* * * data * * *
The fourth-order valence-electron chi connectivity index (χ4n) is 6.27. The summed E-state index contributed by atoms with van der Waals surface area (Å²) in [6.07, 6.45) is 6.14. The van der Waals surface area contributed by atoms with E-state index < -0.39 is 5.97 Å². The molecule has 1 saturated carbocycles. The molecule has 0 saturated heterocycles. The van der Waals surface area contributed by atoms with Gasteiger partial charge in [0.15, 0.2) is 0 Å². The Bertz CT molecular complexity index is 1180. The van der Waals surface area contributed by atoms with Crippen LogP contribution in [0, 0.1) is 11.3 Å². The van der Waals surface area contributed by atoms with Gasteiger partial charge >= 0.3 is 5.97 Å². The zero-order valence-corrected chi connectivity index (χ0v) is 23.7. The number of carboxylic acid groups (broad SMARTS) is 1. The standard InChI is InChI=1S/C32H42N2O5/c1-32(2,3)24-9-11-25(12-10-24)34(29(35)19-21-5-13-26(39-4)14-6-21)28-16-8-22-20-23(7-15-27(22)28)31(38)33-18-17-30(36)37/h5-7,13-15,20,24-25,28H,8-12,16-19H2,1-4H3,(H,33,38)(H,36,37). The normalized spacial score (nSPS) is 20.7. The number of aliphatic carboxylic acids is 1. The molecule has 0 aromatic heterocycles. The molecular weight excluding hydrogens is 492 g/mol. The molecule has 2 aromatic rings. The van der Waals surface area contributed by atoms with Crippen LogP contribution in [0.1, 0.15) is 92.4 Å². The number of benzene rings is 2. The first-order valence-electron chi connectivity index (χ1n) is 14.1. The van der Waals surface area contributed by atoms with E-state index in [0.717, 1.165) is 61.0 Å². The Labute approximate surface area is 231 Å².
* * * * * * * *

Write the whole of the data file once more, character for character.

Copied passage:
The fourth-order valence-electron chi connectivity index (χ4n) is 6.27. The summed E-state index contributed by atoms with van der Waals surface area (Å²) in [6.07, 6.45) is 6.14. The van der Waals surface area contributed by atoms with E-state index < -0.39 is 5.97 Å². The molecule has 1 saturated carbocycles. The molecule has 0 saturated heterocycles. The van der Waals surface area contributed by atoms with Gasteiger partial charge in [0.15, 0.2) is 0 Å². The Bertz CT molecular complexity index is 1180. The van der Waals surface area contributed by atoms with Crippen LogP contribution in [0, 0.1) is 11.3 Å². The van der Waals surface area contributed by atoms with Gasteiger partial charge >= 0.3 is 5.97 Å². The zero-order valence-corrected chi connectivity index (χ0v) is 23.7. The number of carboxylic acid groups (broad SMARTS) is 1. The standard InChI is InChI=1S/C32H42N2O5/c1-32(2,3)24-9-11-25(12-10-24)34(29(35)19-21-5-13-26(39-4)14-6-21)28-16-8-22-20-23(7-15-27(22)28)31(38)33-18-17-30(36)37/h5-7,13-15,20,24-25,28H,8-12,16-19H2,1-4H3,(H,33,38)(H,36,37). The normalized spacial score (nSPS) is 20.7. The number of aliphatic carboxylic acids is 1. The molecule has 0 aromatic heterocycles. The molecular weight excluding hydrogens is 492 g/mol. The molecule has 2 aromatic rings. The van der Waals surface area contributed by atoms with Crippen LogP contribution in [0.1, 0.15) is 92.4 Å². The number of benzene rings is 2. The first-order valence-electron chi connectivity index (χ1n) is 14.1. The van der Waals surface area contributed by atoms with E-state index in [0.717, 1.165) is 61.0 Å². The Labute approximate surface area is 231 Å².